If we believe homeopaths, we might get the impression that homeopathy is firmly established in mainstream health care. “They would say that, wouldn’t they?” To convince skeptics, we might want to have a bit more than wishful thinking.
We have just published a systematic review in order to instill some evidence into this debate. Our aim was to evaluate all the data from recent surveys of GPs and assess their involvement with and attitudes towards homeopathy. We searched 7 electronic databases to identify all relevant articles. Data extraction was conducted by three independent reviewers. Thirteen surveys met the inclusion criteria. Their findings suggest that less than 10% of GPs treated patients with homeopathy; referral rates varied hugely and ranged from 4.6% to 73%.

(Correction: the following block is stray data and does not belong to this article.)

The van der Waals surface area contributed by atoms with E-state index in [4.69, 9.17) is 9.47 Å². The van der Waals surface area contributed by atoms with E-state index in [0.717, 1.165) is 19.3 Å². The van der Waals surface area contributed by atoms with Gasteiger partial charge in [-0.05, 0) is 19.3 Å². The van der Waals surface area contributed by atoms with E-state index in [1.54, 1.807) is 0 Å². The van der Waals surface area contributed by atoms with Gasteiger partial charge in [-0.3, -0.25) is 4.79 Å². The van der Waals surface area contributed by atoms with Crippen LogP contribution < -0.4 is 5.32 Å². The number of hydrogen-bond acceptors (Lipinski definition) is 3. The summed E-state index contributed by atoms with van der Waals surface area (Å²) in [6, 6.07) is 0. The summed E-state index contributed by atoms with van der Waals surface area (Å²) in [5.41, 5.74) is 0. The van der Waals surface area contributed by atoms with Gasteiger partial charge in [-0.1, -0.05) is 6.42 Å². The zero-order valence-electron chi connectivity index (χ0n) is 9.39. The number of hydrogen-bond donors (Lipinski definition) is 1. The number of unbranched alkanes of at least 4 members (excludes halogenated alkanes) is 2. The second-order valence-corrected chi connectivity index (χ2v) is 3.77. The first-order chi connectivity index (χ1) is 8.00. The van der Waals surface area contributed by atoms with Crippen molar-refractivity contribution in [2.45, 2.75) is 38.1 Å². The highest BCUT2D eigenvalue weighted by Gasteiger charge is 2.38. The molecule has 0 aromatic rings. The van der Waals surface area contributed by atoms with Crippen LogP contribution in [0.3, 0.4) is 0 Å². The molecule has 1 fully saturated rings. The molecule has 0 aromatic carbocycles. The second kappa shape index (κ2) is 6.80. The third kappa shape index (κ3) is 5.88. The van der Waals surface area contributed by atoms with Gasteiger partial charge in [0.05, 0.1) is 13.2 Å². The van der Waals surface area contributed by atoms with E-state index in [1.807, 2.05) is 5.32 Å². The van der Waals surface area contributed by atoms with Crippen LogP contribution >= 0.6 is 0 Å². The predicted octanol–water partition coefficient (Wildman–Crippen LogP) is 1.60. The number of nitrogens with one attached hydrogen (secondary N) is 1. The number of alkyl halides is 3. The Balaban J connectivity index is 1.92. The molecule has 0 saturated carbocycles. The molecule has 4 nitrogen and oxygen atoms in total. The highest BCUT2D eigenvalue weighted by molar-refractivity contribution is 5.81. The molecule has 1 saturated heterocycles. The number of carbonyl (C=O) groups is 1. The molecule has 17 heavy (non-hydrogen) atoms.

Two surveys also assessed GPs’ endorsement of homeopathy; they suggested that less than 15% of GPs were endorsing homeopathy. One survey asked about GPs’ personal usage of homeopathy and reported less than 10% had used this form of therapy on themselves.
Three surveys investigated adverse events (AEs) from homeopathic treatments. One was solely focussed on AEs which were classified as “serious” (either life threatening or likely to cause disability or sever morbidity) or non-serious. In total, 21 “indirect” serious AEs were reported (e.g., stopping medication, refusing immunisation, refusing cancer treatment, delaying diagnosis). Another survey found that 14% of GPs reported AEs following homeopathic treatment within a year. Other authors reported that the discontinuation of conventional asthma treatment in favour of a homeopathic remedy had led to cardiovascular arrest.
These data shed a much more sober light on the use of homeopathy in the UK. They fail to show that homeopathy is well-accepted by British GPs. More importantly perhaps they disclose serious problems with the use of homeopathy.